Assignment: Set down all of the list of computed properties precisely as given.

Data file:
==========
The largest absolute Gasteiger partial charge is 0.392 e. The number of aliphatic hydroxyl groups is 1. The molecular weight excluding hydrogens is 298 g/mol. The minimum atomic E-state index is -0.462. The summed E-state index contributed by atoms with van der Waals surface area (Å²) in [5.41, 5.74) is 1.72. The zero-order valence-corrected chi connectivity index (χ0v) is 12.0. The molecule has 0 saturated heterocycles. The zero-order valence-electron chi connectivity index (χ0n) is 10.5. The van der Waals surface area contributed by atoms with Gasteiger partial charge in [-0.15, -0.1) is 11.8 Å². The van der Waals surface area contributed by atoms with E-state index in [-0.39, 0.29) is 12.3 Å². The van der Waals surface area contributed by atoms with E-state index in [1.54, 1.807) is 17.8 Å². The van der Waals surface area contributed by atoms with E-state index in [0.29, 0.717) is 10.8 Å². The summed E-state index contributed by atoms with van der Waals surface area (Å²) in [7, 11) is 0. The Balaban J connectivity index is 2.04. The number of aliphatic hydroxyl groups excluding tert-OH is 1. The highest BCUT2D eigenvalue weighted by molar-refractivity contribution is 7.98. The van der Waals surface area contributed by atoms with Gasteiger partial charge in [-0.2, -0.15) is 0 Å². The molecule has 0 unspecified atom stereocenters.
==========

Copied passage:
The largest absolute Gasteiger partial charge is 0.392 e. The number of aliphatic hydroxyl groups is 1. The molecular weight excluding hydrogens is 298 g/mol. The minimum atomic E-state index is -0.462. The summed E-state index contributed by atoms with van der Waals surface area (Å²) in [5.41, 5.74) is 1.72. The zero-order valence-corrected chi connectivity index (χ0v) is 12.0. The molecule has 0 saturated heterocycles. The zero-order valence-electron chi connectivity index (χ0n) is 10.5. The van der Waals surface area contributed by atoms with Gasteiger partial charge in [-0.15, -0.1) is 11.8 Å². The van der Waals surface area contributed by atoms with E-state index in [-0.39, 0.29) is 12.3 Å². The van der Waals surface area contributed by atoms with E-state index in [1.54, 1.807) is 17.8 Å². The van der Waals surface area contributed by atoms with E-state index in [0.29, 0.717) is 10.8 Å². The summed E-state index contributed by atoms with van der Waals surface area (Å²) in [7, 11) is 0. The Balaban J connectivity index is 2.04. The number of aliphatic hydroxyl groups excluding tert-OH is 1. The highest BCUT2D eigenvalue weighted by molar-refractivity contribution is 7.98. The van der Waals surface area contributed by atoms with Gasteiger partial charge in [-0.2, -0.15) is 0 Å². The molecule has 0 unspecified atom stereocenters.